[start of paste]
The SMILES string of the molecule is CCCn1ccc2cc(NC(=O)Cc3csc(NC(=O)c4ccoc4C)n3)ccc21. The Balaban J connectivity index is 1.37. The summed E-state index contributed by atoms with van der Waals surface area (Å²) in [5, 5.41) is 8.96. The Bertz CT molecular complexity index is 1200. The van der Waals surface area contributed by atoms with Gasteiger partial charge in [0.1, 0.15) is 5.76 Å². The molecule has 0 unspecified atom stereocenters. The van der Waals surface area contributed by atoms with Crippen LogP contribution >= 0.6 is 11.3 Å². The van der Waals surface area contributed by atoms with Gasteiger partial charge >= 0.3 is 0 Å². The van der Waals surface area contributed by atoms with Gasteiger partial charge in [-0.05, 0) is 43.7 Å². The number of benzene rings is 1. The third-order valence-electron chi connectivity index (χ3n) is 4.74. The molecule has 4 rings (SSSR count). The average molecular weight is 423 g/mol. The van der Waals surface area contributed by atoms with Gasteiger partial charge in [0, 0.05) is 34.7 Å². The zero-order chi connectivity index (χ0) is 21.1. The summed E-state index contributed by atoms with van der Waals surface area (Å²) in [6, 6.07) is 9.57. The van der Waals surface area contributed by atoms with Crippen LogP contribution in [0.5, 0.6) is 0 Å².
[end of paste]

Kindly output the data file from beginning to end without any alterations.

The SMILES string of the molecule is CCCn1ccc2cc(NC(=O)Cc3csc(NC(=O)c4ccoc4C)n3)ccc21. The Balaban J connectivity index is 1.37. The summed E-state index contributed by atoms with van der Waals surface area (Å²) in [5, 5.41) is 8.96. The Bertz CT molecular complexity index is 1200. The van der Waals surface area contributed by atoms with Gasteiger partial charge in [0.1, 0.15) is 5.76 Å². The molecule has 0 unspecified atom stereocenters. The van der Waals surface area contributed by atoms with Crippen LogP contribution >= 0.6 is 11.3 Å². The van der Waals surface area contributed by atoms with Gasteiger partial charge >= 0.3 is 0 Å². The van der Waals surface area contributed by atoms with Gasteiger partial charge in [-0.05, 0) is 43.7 Å². The number of benzene rings is 1. The third-order valence-electron chi connectivity index (χ3n) is 4.74. The molecule has 4 rings (SSSR count). The average molecular weight is 423 g/mol. The van der Waals surface area contributed by atoms with Gasteiger partial charge in [0, 0.05) is 34.7 Å². The zero-order chi connectivity index (χ0) is 21.1. The summed E-state index contributed by atoms with van der Waals surface area (Å²) in [6, 6.07) is 9.57. The van der Waals surface area contributed by atoms with Crippen LogP contribution in [0.5, 0.6) is 0 Å².